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1diferen Method

1diferen Method

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Published by: antualv on Sep 30, 2009
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10/20/2011

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Chapter 3
 Finite Difference Methods
“Those who know others are clever; those who know themselves have discern-ment; thosewhoovercomeothershaveforce; thosewhoovercomethemselvesarestrong; those who know contentment are rich; those who persevere are people of  purpose.”
Paraphrase of Lao Tzu
3.1 Introduction
It is rare for real-life EM problems to fall neatly into a class that can be solved bythe analytical methods presented in the preceding chapter. Classical approaches mayfail if [1]:the PDE is not linear and cannot be linearized without seriously affecting theresultthe solution region is complexthe boundary conditions are of mixed typesthe boundary conditions are time-dependentthe medium is inhomogeneous or anisotropicWhenever a problem with such complexity arises, numerical solutions must be em-ployed. OfthenumericalmethodsavailableforsolvingPDEs, thoseemployingfinitedifferences are more easily understood, more frequently used, and more universallyapplicable than any other.Thefinitedifferencemethod(FDM)wasfirstdevelopedbyA.Thom[2]inthe1920sunder the title “the method of squares” to solve nonlinear hydrodynamic equations.Sincethen,themethodhasfoundapplicationsinsolvingdifferentfieldproblems. Thefinite difference techniques are based upon approximations which permit replacingdifferential equations by finite difference equations. These finite difference approx-imations are algebraic in form; they relate the value of the dependent variable at a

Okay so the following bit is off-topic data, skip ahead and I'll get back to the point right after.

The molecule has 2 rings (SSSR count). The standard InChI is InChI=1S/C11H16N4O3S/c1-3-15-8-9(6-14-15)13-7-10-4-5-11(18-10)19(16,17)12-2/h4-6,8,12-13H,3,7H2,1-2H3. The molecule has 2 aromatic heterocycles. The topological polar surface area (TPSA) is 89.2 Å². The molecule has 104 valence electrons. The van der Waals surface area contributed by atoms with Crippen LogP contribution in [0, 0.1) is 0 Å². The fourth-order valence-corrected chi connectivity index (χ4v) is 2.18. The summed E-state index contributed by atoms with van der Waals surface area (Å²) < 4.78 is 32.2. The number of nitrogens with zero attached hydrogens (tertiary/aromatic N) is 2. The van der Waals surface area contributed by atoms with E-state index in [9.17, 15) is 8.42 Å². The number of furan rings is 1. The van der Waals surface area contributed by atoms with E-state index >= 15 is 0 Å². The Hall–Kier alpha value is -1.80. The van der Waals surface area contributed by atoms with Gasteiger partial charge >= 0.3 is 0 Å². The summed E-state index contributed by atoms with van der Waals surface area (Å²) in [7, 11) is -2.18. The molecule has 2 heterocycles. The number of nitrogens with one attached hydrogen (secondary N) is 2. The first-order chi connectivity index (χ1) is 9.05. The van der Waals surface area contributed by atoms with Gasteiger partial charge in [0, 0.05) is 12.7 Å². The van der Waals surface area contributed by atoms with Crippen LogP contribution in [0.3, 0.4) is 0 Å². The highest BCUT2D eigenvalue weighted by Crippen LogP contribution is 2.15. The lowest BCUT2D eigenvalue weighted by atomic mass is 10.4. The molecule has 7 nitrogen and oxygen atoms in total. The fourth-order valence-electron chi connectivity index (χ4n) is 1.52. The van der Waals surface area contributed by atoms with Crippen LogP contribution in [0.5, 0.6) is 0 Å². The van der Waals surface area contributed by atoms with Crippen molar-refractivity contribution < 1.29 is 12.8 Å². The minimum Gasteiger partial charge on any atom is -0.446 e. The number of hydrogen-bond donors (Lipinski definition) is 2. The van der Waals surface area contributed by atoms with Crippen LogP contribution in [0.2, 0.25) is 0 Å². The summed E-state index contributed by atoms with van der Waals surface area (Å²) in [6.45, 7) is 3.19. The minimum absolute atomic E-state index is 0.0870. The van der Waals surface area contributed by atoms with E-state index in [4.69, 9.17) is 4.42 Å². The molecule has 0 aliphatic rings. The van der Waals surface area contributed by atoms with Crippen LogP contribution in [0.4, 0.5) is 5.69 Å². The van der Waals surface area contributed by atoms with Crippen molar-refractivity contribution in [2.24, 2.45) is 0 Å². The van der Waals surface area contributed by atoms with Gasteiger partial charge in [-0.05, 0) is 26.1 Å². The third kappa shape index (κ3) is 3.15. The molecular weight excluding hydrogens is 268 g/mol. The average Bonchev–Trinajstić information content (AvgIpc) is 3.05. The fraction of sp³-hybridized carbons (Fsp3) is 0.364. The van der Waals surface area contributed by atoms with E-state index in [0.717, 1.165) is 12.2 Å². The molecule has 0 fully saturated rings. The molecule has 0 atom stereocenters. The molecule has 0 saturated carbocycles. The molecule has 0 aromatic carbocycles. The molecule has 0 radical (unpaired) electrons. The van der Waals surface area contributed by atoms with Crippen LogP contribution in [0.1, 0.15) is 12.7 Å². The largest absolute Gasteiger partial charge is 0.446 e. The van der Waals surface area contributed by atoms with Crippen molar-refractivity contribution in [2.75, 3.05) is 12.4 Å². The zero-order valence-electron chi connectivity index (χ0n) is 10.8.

© 2001 by CRC PRESS LLC
 
point in the solution region to the values at some neighboring points. Thus a finitedifference solution basically involves three steps:(1) dividing the solution region into a grid of nodes(2) approximating the given differential equation by finite difference equivalentthat relates the dependent variable at a point in the solution region to its valuesat the neighboring points(3) solving the difference equations subject to the prescribed boundary conditionsand/or initial conditionsThe course of action taken in three steps is dictated by the nature of the problembeing solved, the solution region, and the boundary conditions. The most commonlyused grid patterns for two-dimensional problems are shown inFig. 3.1. A three-dimensional grid pattern will be considered later in the chapter.
Figure 3.1Common grid patterns: (a) rectangular grid, (b) skew grid, (c) triangular grid,(d) circular grid.
3.2 Finite Difference Schemes
Before finding the finite difference solutions to specific PDEs, we will look at howone constructs finite difference approximations from a given differential equation.This essentially involves estimating derivatives numerically.Given a function
f(x)
shown inFig. 3.2,we can approximate its derivative, slope or the tangent at P by the slope of the arc PB, giving the
forward-difference
formula,
 
© 2001 by CRC PRESS LLC
 
Figure 3.2Estimates for the derivative of 
f(x)
at
using forward, backward, and centraldifferences.
(x
o
)
f(x
o
+
x)
f(x
o
)x
(3.1)or the slope of the arc AP, yielding the
backward-difference
formula,
(x
o
)
f(x
o
)
f(x
o
x)x
(3.2)or the slope of the arc AB, resulting in the
central-difference
formula,
(x
o
)
f(x
o
+
x)
f(x
o
x)
2
x
(3.3)We can also estimate the second derivative of 
f(x)
at P as

(x
o
)
(x
o
+
x/
2
)
(x
o
x/
2
)x
=
1
x
f(x
o
+
x)
f(x
o
)x
f(x
o
)
f(x
o
x)x
or 

(x
o
)
f(x
o
+
x)
2
f(x
o
)
+
f(x
o
x)(x)
2
(3.4)Any approximation of a derivative in terms of values at a discrete set of points iscalled
finite difference
approximation.
 
© 2001 by CRC PRESS LLC

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